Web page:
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The Solution to the Affirmative Action Dilemma


A recent New York Times article, If Affirmative Action Ends, College Admissions May Be Changed Forever, features photos of my alma mater, Wesleyan University. The one above of Dr. King speaking there is from 1964. I was four years old and had just recently arrived in this country from Costa Rica when that photo was taken and when Wesleyan started recruiting black-racialized students. In 1978, I was a black-racialized student who gained admission to Wesleyan. There is no doubt that my qualifications included my racial classification.


As the Times article notes, it's no longer OK to use race as an admissions factor the way Wesleyan and other schools used to - and it seems likely that pretty soon it won't be OK to use race as a proxy in admissions processes at all.


The Times article also notes that "Recent polls suggest that most people believe colleges should not consider race or ethnicity in admissions decisions."


I am among those who have long believed that race should not be considered in admissions decisions.


Before you expend too much thought and consternation over that statement from someone who has absolutely benefited from affirmative action in life-altering ways, let me make it clear that it's not the aims of affirmative action that I'm against, it's the tenacious attachment to the misguided method by which it has been conducted.


The problem with basing affirmative action on race, in a nutshell, is that (1) there's no such thing as race (2) essentializing racial identity in ways that lead to assumptions about what must be true about a person based on their supposed race is, well, racist, and (3) race is not something you are, race is something that happens to you. It's a set of circumstances driven by racialization, the process by which race and racism were/are produced.


I've written and spoken and created videos on the need to transition from the use of race as a valid or valuable way to think about human differences. I won't go into further detail here. Instead, casting humility to the wind, I want to provide the solution to the affirmative action dilemma.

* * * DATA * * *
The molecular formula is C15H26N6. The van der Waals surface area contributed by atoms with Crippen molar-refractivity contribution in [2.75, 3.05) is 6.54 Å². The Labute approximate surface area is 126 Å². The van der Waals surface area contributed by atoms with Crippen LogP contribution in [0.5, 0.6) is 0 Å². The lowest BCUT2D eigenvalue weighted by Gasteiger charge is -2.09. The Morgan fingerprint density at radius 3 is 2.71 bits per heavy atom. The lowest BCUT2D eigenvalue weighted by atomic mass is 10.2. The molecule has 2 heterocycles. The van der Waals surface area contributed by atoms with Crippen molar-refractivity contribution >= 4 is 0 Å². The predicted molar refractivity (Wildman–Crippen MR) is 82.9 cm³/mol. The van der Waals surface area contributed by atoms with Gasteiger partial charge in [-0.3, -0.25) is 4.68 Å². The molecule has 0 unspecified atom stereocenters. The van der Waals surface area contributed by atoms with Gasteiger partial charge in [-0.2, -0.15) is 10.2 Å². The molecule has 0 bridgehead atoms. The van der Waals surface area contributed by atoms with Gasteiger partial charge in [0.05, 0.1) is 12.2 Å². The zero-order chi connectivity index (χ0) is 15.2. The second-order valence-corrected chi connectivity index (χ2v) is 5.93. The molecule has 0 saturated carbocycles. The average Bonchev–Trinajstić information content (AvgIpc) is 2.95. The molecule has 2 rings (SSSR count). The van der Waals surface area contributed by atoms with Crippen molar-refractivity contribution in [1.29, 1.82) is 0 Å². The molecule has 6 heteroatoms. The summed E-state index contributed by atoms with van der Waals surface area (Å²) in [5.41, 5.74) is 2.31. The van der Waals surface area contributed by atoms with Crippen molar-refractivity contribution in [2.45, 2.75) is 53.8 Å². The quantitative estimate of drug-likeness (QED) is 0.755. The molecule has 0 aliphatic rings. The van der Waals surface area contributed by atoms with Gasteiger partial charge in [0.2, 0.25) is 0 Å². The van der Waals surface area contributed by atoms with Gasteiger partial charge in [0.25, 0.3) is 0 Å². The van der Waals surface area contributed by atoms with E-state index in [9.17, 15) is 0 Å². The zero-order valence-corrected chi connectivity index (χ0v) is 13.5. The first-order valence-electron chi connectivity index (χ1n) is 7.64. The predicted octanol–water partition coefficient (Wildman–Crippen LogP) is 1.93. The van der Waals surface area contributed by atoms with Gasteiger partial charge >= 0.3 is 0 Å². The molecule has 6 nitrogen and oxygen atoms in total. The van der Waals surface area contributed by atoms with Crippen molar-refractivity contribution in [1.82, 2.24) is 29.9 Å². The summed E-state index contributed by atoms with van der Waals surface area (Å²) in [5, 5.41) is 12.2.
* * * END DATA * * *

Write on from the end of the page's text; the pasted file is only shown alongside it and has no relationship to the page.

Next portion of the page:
Yes, I just said that. Enough hand-wringing about what's going to happen to diversity on college campuses if we can't continue to practice affirmative action using race as a factor. By imagining a world in which the false and racism-reinforcing notion of race is replaced with an understanding of racialization as the root cause of race-based problems, we can think our way beyond the flaws of affirmative action as it has been practiced and arrive at a way of conducting college admissons that achieves diversity without divisiveness.


Please imagine a university called Egality. Here is its statement on its approach to race as a factor in admissions processes. Because Egality University does not exist, I can't offer you an Egality U sweatshirt but I can offer Egality's real solution to the problem of how we've been approaching affirmative action.

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Egality University’s Approach to Race in Admission Processes Egality University recognizes the effects of social bias on safety, health, opportunity, and resources. Those who benefit from at least adequate amounts of these necessities tend to fare better than those who are disadvantaged. In order to avoid perpetuating practices that inequitably favor those whose abilities have been nurtured in ways that result in outcomes that suggest they are better qualified than those who did not live in circumstances that fostered the flourishing of their abilities, Egality U. invites applicants to self-assess how their social identities have been associated with demonstrated patterns of social bias, and how they have faced unearned privilege or unfair disadvantage in their lives (particularly but not limited to their academic pursuits). By doing so, Egality U. will be able to create a diverse population of scholars who are optimally prepared to be self-aware, resilient, and successful. Regarding the construct of race, consistent with scientific evidence, Egality U. rejects the notion that individuals can or should be classified as members of “races.” We seek to correct the false belief in human races while recognizing the real effects of that belief. Instead of reifying the false and pernicious notion of race by using it as a proxy for qualification (or anything else)can, Egality U. recognizes racialization (the process of selecting superficial markers, sorting people into races accordingly, attributing capacities and qualities to races, essentializing those differences, and acting as if these differences justify unequal treatment) as the proper focus in admissions selection processes. Egality U. recognizes that the legacy of a racialized society along with continued racist practices on the micro (interpersonal), mezzo (intergroup), and macro (structural and systemic) levels create significant challenges to those who are adversely racialized (to contend with the adversity they face) as well as those who have been advantageously racialized (to recognize their privilege and work against racialization). Therefore, along with seeking to learn about how applicants have faced and overcome adversity of any kind (e.g., learning challenges, illness, or issues related to class, sex, gender, religion, or ability, etc.), we are interested to know how applicants have navigated our racialized world in ways that demonstrate their readiness to be respectful, responsible, and inclusive scholars and community members at Egality University.

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